Friday, April 29, 2011

commentary: eating bitterness (吃苦)

this is a cross-posting from my other blog.

i'm writing about the Chinese idiom "eat bitterness" (in traditional Chinese characters: 吃苦). it's a pretty common phrase in TCMA, so i figured it was appropriate to also post it here. you can read it at:

day 302: Shanxi hsing-yi continued

  • loose
  • snap
  • kiu xing (sp?)
  • jin xing (sp?)
  • spine
  • hsing-yi
  • kyudo
so i'm starting to get caught up, although i still suspect there's quite a bit of things that i've missed. it's hard to say. details that i think are important may not be thought the same by other people, and so whatever they relay to me may not be what i would have focused on. but i'll work with what i have.


i'm going to combine all the Shanxi hsing-yi videos that we've done to date and bring things up to where we are now.

so far for Shanxi style we've done dragon, tiger, monkey, and horse. you can see what they look like:

Shanxi dragon:

Shanxi tiger:

Shanxi monkey:

Shanxi horse:

in terms of notes, i already have what i managed to collect in previous posts for above animals with the exception of horse. for horse, Sifu gave the following:
  • the wrists and hands have to be loose, with a heavy feeling, and extend but to a lesser degree than in ostrich (tai bird)
  • the wrists and hands have to snap in the form
  • the idea is that power is being transmitted from the ground through the body and out through the hands. tensing the wrists or hands acts to choke off the power. similarly, not snapping also throttles power.
on a more general comment, Sifu said that to understand the intent (yi) in each animal we can look at them (Hebei, Shanxi, or Henan) in terms of 2 components (someone will have to correct my spelling here, since i'm guessing):
kiu xing (sp?)--this refers to the hunting/predatory phase of an animal's movement, and so reminds you that you're supposed to utilize that kind of mindset and mimic that kind of behavior
jin xing (sp?)--this refers to the spirit or characteristics of the animal, and so reminds you that you're supposed to use that mindset in performing the animal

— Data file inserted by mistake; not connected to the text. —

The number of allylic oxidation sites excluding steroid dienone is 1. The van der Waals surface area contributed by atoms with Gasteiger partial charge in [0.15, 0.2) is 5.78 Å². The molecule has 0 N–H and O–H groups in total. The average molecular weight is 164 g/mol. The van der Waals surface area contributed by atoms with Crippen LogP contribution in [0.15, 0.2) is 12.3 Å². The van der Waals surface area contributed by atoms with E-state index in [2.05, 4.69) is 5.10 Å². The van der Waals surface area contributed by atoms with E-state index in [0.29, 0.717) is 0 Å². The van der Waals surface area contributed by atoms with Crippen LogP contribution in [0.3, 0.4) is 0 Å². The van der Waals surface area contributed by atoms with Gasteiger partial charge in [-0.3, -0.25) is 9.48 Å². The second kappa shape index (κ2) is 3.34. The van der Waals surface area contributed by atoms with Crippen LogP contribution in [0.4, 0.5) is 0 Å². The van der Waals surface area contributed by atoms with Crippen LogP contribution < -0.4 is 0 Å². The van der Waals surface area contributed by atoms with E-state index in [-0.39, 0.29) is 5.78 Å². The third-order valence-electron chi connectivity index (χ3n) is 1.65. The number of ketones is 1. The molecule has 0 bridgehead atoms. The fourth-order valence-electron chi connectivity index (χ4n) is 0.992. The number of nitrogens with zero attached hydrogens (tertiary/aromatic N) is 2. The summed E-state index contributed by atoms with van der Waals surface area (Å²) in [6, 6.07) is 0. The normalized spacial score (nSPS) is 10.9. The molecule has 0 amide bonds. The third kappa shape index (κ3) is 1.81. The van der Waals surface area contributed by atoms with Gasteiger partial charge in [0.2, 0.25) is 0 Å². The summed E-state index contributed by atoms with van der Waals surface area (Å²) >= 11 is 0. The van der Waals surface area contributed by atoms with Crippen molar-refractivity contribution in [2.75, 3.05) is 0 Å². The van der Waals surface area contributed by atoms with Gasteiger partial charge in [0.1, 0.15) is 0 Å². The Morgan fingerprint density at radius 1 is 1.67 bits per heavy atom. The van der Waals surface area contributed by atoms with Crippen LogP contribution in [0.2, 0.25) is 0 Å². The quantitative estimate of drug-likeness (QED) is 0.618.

we spent the class practicing Shanxi horse, as well as the other Shanxi animals. which was good, because i need it.


kyudo went well tonight. Sensei said that i'm "developing a nice release," and i took that as a sign of progress. he reminded me to keep my left hand loose enough to allow the bow to rotate, since this is the major issue preventing my release from being clean.

apart from that, i am also working on my extension in the form. this continues to be a major problem. i've been working on this in tai hai (practice without equipment) to try to get a feel of the movement, but there's a difference between practicing without equipment and then doing the form with the tension of the bow. the resistance of the bow induces all kinds of instincts that are contrary to the form, and so disrupts my draw.

right now, i think the issue is not the extension through the arms or legs. the issue is more with my center and my spine, particularly in terms of how i push off the ground and extend my spine from the center up through my neck.

Sensei noted that at full draw just before release i should have a visible opening up of the body through the back, neck, and shoulders. right now, i release while slightly hunched over, meaning that i release short of full extension. i suspect that the extension through the spine up through the neck (i.e., so the neck lifts the head) will help this, since it naturally adjusts posture in terms of the back, neck, and shoulders. i'll see.

Friday, April 22, 2011

day 301: okay, so things still shaky

  • hand, forearm, elbow
  • xiao jieh, jong jieh, gong jieh
  • hips
  • shanxi-hebei-henan
  • hsing-yi
well, things are still shaky. i got sick (or i was still sick?), and it left me unable to attend Saturday classes, meaning it took out kung fu and kyudo. even though i still wasn't feeling much better by Sunday, i sucked it up enough to make it for about 2 hours before going hope to rest. as a result, this post is going to be brief, since it's just dealing with Sunday.